Deutsches Institut für Japanstudien
Jochi Kioizaka Bldg. 2F
7-1 Kioicho, Chiyoda-ku
Tokyo 102-0094, Japan
Tel: 03 – 3222 5198, Fax: 03 – 3222 5420
The presentation will be given in English. The DIJ Social Science Study Group is a forum for young scholars and Ph.D. candidates in the field of Social Sciences. As always, all are welcome to attend, but please register with
Intercultural Synergizers or Lost in Translation? American-Japanese Coworker Relations
March 19, 2008 / 6.30 P.M.
Adam Komisarof, International Christian University (ICU)
In order to promote positive intercultural relations between Japanese and non-Japanese, it is prudent to examine which factors have contributed to creating a smooth acculturation process for foreign workers in Japan vs. those, which have not. The goal of this presentation is to contribute to this process—i.e., to describe the presenter’s research, which assessed how and to what extent the compatibility of acculturation strategies between Japanese and American coworkers affected their quality of intercultural relations.
Bourhis and colleagues’ Interactive Acculturation Model was used to predict which acculturation strategy combinations were most likely to produce positive intercultural relationships between Japanese and American coworkers (sample = 194 participants at 72 different work organizations). My research reveals that many American participants who experienced negative acculturation outcomes perceived that they were not expected to understand or acculturate to Japanese culture by their Japanese coworkers. They felt they were unable to cross organizational insider boundaries (where they thought that only Japanese were accepted). Many Japanese perceived that they were expected by American coworkers to assimilate to American culture by adhering to American communication and professional norms (e.g., by speaking English to Americans and utilizing American customer service standards even with Japanese customers). On the other hand, I also identified people whom I call Intercultural Synergizers. These people experienced positive intercultural relations with coworkers and were effective at their jobs in multicultural environments.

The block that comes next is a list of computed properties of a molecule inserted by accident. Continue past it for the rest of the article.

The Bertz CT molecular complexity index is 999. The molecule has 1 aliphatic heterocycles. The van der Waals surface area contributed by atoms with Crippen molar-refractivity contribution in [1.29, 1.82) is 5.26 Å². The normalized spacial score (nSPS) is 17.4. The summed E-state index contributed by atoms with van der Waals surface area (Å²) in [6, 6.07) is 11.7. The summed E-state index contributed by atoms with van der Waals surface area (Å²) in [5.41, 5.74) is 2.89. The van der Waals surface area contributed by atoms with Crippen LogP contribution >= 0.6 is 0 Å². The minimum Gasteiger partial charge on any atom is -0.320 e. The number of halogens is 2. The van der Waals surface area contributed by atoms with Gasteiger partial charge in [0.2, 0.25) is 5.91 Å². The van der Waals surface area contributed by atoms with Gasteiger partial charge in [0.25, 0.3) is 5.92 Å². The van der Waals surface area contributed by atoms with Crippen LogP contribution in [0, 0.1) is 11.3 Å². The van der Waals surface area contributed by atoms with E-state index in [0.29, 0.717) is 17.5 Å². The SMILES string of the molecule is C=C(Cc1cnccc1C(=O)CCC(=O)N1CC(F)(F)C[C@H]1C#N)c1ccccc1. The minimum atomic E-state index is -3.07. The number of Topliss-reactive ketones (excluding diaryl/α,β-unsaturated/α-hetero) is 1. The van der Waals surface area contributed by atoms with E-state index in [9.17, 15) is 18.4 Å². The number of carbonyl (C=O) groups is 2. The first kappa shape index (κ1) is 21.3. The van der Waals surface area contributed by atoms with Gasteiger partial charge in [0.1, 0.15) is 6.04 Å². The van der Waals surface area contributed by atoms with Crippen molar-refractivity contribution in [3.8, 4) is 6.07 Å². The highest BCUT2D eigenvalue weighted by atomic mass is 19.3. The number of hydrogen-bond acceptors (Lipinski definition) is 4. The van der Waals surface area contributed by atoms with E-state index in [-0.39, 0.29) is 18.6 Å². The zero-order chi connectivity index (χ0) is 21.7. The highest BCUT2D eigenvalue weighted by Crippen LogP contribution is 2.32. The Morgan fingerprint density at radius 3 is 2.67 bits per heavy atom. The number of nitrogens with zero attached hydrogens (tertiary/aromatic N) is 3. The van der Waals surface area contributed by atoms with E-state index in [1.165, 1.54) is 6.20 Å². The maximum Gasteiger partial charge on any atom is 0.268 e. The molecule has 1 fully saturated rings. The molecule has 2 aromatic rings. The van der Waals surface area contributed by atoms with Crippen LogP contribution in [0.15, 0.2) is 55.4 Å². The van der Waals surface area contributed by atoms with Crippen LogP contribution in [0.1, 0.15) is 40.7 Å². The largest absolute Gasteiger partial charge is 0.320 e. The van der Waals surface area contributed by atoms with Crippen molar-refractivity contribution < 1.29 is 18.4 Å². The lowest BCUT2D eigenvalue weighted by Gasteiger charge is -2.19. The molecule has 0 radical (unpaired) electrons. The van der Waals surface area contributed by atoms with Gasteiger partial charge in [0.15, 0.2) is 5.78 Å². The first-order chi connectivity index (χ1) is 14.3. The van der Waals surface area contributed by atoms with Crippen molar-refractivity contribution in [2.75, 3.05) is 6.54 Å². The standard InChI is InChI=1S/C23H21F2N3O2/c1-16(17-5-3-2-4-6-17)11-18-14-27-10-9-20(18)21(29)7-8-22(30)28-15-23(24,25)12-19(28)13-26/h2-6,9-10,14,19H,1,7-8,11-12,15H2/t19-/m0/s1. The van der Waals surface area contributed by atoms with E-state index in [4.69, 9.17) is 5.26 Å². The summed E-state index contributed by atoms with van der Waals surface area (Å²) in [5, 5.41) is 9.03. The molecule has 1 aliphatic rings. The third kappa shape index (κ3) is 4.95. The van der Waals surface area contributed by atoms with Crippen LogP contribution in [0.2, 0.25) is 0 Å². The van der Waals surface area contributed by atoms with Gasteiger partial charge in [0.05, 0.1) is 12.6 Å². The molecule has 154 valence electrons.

Recommendations will be made during this presentation for how group boundaries can be redrawn to better integrate disenfranchised Americans and Japanese into their organizations and utilize their professional skills.
Adam Komisarof is scheduled to receive his PhD in public administration (with a focus on intercultural communication) from International Christian University, Tokyo in March 2008.